Education Matters in Catawba Valley Receives Partnership Award
Education Matters in Catawba Valley provides opportunities for students in Catawba County to participate in innovative and engaging experiences to learn about career options. By partnering with business, education, and government, Education Matters helps students gain awareness and understand the post-secondary education and training that is available to get jobs in the region.
“They have been able to form partnerships that we would never have had the time for in the public schools,” said Heather Mullins, chief academic officer for Newton-Conover City Schools. “They are doing important work in this community.”
For their work in developing partnerships, Education Matters in Catawba Valley has received the Outstanding Partnership Award from the North Carolina Science, Mathematics, and Technology Education Center. They were honored at the annual SMT Celebration in April in Raleigh, NC.
“For students interested in STEM careers, it’s important to have an engineer talk to a class about his career,” said Tracy Hall, executive director of Education Matters. “But to really understand the careers available students need to be able to experience what they do on a daily basis.”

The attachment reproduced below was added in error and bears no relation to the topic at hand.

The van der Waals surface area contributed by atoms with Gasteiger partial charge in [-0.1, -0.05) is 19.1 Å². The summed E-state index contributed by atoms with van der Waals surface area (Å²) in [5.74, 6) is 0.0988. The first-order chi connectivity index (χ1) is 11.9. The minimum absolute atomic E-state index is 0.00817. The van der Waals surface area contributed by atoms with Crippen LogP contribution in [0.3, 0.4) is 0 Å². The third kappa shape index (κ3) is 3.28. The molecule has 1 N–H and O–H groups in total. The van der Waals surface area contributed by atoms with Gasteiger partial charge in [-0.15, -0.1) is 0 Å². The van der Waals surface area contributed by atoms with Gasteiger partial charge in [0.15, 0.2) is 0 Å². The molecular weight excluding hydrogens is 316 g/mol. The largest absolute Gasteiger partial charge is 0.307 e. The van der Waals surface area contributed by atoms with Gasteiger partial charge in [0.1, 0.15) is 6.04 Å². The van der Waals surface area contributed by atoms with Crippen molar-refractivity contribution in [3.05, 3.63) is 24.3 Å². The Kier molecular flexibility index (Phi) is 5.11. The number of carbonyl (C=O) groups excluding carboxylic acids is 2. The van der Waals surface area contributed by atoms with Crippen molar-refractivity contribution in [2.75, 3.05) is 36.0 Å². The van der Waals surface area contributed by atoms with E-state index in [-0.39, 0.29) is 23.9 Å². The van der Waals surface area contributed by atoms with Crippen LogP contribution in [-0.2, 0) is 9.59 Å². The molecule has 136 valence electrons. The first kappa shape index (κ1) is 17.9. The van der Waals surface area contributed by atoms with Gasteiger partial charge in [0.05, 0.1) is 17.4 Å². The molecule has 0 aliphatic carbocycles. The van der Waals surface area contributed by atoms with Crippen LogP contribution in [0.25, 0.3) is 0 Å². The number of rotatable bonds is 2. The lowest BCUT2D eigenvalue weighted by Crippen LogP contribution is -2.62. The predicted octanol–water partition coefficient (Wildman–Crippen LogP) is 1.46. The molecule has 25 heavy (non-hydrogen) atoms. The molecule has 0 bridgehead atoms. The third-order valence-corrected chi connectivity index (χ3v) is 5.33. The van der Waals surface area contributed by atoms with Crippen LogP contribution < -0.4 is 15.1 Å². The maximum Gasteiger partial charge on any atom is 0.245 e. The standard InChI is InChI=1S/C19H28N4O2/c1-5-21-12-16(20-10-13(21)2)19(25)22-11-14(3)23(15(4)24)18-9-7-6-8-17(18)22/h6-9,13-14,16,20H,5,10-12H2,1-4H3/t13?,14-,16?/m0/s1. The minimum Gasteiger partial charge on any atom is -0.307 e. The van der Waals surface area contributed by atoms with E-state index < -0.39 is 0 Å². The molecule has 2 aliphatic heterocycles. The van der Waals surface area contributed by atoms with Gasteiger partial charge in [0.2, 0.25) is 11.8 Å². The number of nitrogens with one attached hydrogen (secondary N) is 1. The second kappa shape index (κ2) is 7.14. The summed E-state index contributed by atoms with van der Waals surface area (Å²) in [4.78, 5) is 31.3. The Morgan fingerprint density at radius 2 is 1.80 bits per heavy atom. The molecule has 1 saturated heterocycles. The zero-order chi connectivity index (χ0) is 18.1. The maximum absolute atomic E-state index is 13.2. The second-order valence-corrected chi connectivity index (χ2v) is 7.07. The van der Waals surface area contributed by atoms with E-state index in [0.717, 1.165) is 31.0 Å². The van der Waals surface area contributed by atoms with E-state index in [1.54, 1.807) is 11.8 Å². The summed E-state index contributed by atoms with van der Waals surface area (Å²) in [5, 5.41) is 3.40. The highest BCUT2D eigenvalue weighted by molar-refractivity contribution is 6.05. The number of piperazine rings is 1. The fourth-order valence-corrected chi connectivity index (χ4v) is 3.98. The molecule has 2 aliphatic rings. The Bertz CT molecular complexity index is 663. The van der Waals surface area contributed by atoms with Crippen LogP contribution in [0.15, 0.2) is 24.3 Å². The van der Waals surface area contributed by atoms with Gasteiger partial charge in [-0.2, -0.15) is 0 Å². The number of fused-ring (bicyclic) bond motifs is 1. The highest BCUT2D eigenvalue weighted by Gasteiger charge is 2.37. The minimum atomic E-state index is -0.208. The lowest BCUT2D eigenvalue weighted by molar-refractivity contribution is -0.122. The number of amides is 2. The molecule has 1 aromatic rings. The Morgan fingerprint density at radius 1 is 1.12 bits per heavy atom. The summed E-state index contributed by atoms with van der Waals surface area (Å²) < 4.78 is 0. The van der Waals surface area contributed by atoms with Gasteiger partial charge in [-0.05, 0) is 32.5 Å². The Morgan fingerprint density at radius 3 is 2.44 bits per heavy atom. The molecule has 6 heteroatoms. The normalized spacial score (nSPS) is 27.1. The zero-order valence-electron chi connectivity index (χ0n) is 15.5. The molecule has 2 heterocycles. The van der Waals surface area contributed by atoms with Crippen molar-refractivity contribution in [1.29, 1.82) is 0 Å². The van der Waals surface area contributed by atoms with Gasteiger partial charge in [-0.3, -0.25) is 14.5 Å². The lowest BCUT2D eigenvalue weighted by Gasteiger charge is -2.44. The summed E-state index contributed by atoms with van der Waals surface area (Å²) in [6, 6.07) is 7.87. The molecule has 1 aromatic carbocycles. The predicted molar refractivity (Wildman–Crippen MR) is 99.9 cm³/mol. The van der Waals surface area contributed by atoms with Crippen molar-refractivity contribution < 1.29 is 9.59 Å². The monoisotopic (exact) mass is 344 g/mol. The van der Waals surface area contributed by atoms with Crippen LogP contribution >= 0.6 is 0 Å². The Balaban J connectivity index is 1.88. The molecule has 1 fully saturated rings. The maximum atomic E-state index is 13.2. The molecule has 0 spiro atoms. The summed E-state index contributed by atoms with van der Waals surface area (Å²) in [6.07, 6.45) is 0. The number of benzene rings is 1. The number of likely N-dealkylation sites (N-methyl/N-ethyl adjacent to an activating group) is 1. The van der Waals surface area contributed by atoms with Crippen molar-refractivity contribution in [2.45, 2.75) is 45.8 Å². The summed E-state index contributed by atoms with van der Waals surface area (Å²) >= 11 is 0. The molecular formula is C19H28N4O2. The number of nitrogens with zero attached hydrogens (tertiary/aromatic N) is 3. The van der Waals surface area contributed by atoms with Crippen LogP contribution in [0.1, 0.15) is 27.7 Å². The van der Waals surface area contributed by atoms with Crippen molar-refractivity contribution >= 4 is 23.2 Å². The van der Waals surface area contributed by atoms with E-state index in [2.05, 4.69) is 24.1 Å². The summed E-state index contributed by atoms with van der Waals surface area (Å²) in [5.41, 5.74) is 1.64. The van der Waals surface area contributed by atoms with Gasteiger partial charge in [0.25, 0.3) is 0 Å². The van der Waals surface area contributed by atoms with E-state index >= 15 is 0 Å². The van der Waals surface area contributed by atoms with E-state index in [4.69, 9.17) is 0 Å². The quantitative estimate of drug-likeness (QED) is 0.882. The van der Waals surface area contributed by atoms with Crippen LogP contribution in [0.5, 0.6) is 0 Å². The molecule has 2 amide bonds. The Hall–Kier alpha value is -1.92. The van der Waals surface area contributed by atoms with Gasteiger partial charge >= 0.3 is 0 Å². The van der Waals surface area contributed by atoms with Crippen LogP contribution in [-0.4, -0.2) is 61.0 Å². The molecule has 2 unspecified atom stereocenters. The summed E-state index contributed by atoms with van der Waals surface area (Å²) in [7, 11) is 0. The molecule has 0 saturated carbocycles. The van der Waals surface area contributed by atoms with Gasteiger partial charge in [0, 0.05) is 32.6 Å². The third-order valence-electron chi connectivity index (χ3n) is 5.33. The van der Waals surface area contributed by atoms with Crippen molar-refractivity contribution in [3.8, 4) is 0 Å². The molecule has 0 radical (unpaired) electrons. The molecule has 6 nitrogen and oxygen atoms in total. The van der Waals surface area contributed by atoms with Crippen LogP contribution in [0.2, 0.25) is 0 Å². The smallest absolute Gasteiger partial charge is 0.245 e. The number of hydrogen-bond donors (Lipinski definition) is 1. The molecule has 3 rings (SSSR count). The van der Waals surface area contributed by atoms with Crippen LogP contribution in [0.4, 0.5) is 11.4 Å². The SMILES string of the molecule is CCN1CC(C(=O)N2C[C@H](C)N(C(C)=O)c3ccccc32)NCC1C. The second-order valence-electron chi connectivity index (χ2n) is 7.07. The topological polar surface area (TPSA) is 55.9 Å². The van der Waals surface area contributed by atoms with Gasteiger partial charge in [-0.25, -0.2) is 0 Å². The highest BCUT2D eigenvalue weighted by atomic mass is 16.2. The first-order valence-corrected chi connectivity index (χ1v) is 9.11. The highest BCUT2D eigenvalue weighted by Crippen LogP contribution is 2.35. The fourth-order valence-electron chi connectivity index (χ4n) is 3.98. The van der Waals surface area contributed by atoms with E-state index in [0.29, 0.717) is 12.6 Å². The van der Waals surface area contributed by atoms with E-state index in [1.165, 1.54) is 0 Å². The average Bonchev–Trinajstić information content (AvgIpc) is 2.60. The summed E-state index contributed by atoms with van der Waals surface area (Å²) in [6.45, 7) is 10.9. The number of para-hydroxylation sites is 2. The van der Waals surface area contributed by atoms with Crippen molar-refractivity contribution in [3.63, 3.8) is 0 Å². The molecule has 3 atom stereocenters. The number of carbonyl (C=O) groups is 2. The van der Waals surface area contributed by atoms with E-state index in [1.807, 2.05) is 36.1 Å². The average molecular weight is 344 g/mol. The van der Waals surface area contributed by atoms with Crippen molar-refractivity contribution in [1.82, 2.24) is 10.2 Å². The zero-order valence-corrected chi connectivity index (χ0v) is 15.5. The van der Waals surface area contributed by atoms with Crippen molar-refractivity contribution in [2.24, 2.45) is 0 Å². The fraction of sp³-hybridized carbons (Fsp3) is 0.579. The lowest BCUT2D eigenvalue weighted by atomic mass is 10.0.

Education Matters created the Extreme STEM Tours for middle school students to visit local businesses and experience STEM careers first hand. They also visit Catawba County Community College to learn about training programs and educational opportunities. From the initial effort with Catawba County Schools, the Extreme STEM Tours in partnership with STEM West have expanded to seven school districts across the state, with more coming on board each year.
“The manufacturing industry has changed and there’s much more automation and technology involved,” said Hall. “For students to see, hear, and feel that work environment in person can be life changing.”
Education Matters in Catawba Valley is an initiative of Catawba Valley Community College and has been recognized as a best practice by the North Carolina Community College System.